I started to explore blockchain in early 2017. It was an “ah-ha” moment for me as I saw its potential to accelerate clinical development process and improve healthcare. From my vantage point I could see that this new disruptive innovation was coming no matter what. The question was and is whether we are ready in our organization and our industry to embrace it.

I started a cross-industry collaboration on Blockchain via PhUSE (Pharmaceutical Users Software Exchange, a non-profit organization run by volunteers and collaborates with FDA, EMA, and PMDA). I did this not only out of my own personal interest, but also because I believe this technology can empower the patients like me. Some of the potential uses are to: 1. own my data; 2. share or not to share my data; 3. make informed decisions about my health; 4. potentially predict and diagnose diseases powered by AI (Artificial Intelligence) and more. The PhUSE Blockchain workgroup includes cross-functional representation from pharmaceutical companies, vendors, consultants, academia, professional organizations, and a government agency. We delivered a white paper in 2018 to create awareness about blockchain and how this technology can apply in the healthcare and pharmaceutical industries. Currently we are working on proofs of concept with various companies on patient ID, data sharing, eConsent, labs and genomics, and architecture. The final deliverable will include an App. Additionally, I’m involved in the Innovative Medicines Initiative (IMI) Blockchain Enabled Healthcare, a public-private partnership with over 10 other pharmaceutical companies focusing on three domain reference applications of supply chain, health data marketplace, and clinical trials.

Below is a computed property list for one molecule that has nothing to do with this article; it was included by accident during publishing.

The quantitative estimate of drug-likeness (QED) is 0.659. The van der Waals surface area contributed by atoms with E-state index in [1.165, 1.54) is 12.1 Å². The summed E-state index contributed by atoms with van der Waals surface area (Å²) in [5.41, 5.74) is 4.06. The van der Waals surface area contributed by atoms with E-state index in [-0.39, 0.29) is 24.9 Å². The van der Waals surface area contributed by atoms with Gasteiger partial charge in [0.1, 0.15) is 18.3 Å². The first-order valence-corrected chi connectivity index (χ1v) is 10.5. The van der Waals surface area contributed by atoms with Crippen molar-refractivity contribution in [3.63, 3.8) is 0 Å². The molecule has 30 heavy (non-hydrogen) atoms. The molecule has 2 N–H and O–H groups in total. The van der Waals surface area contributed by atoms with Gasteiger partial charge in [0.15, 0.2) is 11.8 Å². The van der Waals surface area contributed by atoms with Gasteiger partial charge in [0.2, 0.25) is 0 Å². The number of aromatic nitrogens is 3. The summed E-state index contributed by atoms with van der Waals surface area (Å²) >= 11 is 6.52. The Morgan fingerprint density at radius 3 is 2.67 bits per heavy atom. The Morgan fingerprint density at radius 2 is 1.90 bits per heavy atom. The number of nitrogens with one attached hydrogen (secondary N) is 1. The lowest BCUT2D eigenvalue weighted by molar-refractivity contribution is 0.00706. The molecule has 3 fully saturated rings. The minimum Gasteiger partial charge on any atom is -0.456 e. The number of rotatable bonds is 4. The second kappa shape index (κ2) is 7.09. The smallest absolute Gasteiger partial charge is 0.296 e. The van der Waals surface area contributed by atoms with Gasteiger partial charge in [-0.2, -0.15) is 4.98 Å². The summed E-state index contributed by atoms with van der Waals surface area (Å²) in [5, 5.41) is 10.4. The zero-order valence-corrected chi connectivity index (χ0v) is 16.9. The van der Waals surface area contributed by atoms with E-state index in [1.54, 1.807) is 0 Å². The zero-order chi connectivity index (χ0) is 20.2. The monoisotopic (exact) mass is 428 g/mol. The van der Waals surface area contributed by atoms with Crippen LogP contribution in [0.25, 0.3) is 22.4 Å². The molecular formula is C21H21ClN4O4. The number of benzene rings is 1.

What kind of support was required and gained, by you, while emerging as a technological forerunner?